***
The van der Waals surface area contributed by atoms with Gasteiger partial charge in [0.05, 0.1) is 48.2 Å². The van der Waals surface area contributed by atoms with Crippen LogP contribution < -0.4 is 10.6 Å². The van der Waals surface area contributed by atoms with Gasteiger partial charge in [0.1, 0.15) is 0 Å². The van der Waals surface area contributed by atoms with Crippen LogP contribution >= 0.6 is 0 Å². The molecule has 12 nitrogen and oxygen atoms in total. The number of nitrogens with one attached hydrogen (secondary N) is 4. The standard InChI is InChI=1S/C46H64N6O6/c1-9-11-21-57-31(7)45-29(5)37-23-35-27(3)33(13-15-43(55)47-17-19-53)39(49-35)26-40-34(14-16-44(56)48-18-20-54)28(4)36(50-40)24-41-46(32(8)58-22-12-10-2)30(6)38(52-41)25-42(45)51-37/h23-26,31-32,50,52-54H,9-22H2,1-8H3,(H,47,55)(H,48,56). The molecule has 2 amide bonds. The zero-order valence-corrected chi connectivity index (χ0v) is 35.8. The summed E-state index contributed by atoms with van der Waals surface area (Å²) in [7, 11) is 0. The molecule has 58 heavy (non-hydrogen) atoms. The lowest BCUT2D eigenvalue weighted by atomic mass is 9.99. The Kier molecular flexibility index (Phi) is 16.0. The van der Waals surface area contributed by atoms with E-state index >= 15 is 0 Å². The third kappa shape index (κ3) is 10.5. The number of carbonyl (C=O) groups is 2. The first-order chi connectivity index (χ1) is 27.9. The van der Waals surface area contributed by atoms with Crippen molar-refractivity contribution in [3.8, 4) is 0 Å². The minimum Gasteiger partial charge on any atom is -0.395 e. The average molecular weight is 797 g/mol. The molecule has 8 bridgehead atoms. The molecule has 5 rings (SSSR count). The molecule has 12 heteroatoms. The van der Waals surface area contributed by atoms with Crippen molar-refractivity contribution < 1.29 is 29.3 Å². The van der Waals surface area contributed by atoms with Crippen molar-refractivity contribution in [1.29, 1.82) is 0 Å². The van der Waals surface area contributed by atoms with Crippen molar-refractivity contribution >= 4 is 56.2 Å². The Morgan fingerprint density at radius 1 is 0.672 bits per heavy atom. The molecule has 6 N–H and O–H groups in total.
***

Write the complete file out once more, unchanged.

The van der Waals surface area contributed by atoms with Gasteiger partial charge in [0.05, 0.1) is 48.2 Å². The van der Waals surface area contributed by atoms with Crippen LogP contribution < -0.4 is 10.6 Å². The van der Waals surface area contributed by atoms with Gasteiger partial charge in [0.1, 0.15) is 0 Å². The van der Waals surface area contributed by atoms with Crippen LogP contribution >= 0.6 is 0 Å². The molecule has 12 nitrogen and oxygen atoms in total. The number of nitrogens with one attached hydrogen (secondary N) is 4. The standard InChI is InChI=1S/C46H64N6O6/c1-9-11-21-57-31(7)45-29(5)37-23-35-27(3)33(13-15-43(55)47-17-19-53)39(49-35)26-40-34(14-16-44(56)48-18-20-54)28(4)36(50-40)24-41-46(32(8)58-22-12-10-2)30(6)38(52-41)25-42(45)51-37/h23-26,31-32,50,52-54H,9-22H2,1-8H3,(H,47,55)(H,48,56). The molecule has 2 amide bonds. The zero-order valence-corrected chi connectivity index (χ0v) is 35.8. The summed E-state index contributed by atoms with van der Waals surface area (Å²) in [7, 11) is 0. The molecule has 58 heavy (non-hydrogen) atoms. The lowest BCUT2D eigenvalue weighted by atomic mass is 9.99. The Kier molecular flexibility index (Phi) is 16.0. The van der Waals surface area contributed by atoms with E-state index >= 15 is 0 Å². The third kappa shape index (κ3) is 10.5. The number of carbonyl (C=O) groups is 2. The first-order chi connectivity index (χ1) is 27.9. The van der Waals surface area contributed by atoms with Crippen molar-refractivity contribution in [3.8, 4) is 0 Å². The minimum Gasteiger partial charge on any atom is -0.395 e. The average molecular weight is 797 g/mol. The molecule has 8 bridgehead atoms. The molecule has 5 rings (SSSR count). The molecule has 12 heteroatoms. The van der Waals surface area contributed by atoms with Crippen molar-refractivity contribution < 1.29 is 29.3 Å². The van der Waals surface area contributed by atoms with Crippen molar-refractivity contribution in [1.29, 1.82) is 0 Å². The van der Waals surface area contributed by atoms with Crippen molar-refractivity contribution >= 4 is 56.2 Å². The Morgan fingerprint density at radius 1 is 0.672 bits per heavy atom. The molecule has 6 N–H and O–H groups in total.